Ternary Conditional Operator

Josh KuehnIndie, iOS, Learning, SwiftLeave a Comment

Getting rid of if-else statements is what the ternary operator was made for. Once you learn about it you’ll be tempted to refactor all your code. But where would you look to refactor? I’m gonna take you through a quick example of what that looks like.

Here’s a bit of ugly code that could be improved A LOT!

  1. We’re generating a random number here that will either be 0 or 1.
  2. A Bool optional that will allow us to tell our Guest objects whether they’re attending or not.
  3. Depending on the random number we set attending to ‘true’ or ‘false.
  4. Create a new guest with a nil value for isAttending.
  5. Verify attending isn’t nil and then change the guest isAttending to it’s proper value.
  6. Append our guest to the array.
  7. Create a new array variable that will contain all attending guest.
  8. Iterate through the guests array and if the guest is attending we append it to our attendingGuest array.

There’s a lot we could improve but I want to look at part 3. In part 3 we have one question with an answer of ‘true’ or false’. Apples own definition of what a ternary operator is as follows:

“The ternary conditional operator is a special operator with three parts, which takes the form question ? answer1 : answer2. It is a shortcut for evaluating one of two expressions based on whether question is true or false.”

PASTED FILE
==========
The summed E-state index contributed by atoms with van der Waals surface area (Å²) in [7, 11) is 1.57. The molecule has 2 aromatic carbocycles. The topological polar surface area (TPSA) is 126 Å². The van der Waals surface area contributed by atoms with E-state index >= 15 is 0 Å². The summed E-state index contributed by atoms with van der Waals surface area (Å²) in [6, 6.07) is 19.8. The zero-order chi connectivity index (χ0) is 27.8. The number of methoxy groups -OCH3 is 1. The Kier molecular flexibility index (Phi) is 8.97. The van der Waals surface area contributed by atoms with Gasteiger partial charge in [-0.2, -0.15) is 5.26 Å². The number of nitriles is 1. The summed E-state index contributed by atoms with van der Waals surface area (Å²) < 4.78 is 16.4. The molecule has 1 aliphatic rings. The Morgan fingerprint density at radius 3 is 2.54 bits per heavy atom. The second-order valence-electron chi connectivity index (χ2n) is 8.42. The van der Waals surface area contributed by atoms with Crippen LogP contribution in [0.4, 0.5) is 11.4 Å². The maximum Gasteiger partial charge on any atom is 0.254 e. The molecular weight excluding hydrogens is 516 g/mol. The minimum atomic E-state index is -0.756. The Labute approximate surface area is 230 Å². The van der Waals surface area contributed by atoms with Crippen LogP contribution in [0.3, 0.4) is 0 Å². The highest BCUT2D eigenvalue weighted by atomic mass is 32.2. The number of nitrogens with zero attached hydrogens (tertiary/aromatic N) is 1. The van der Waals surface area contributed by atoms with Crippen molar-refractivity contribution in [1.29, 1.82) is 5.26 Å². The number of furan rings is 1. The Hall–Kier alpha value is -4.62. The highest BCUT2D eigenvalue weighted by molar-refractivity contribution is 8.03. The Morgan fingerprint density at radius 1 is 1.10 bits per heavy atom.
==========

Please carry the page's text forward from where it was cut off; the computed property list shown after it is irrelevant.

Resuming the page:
We’ll refactor that single piece of code and then compare the two.

At first glance you can see it’s much shorter. Sometimes that means not as readable but in this case it’s much easier to see what’s going on. Second, attending is now a constant since I won’t be mutating it later and it’s not an optional so there’s 0% chance of it being nil.

I’ll break down what’s happening in that line section by section.

Question: “Is random equal to the int 1” (random == 1)

Answer 1: If question is true set attending equal to ‘true’ (? true : false)

Answer 2: if question is false set attending equal to ‘false’ (? true : false)

There you have it. Maybe a little confusing as first but I hope you can now apply it to the code you write. I did go on to refactor some more of that code to be even shorter and take advantage of more Swifty features.

That’s the final product. If you have any questions or improvements of your own tell me about them! I’m eager to here about how others are improving their code so I can improve mine too! Thanks and I hope you’ll share/like/email/post or anything else to spread the word, I’d be extremely grateful!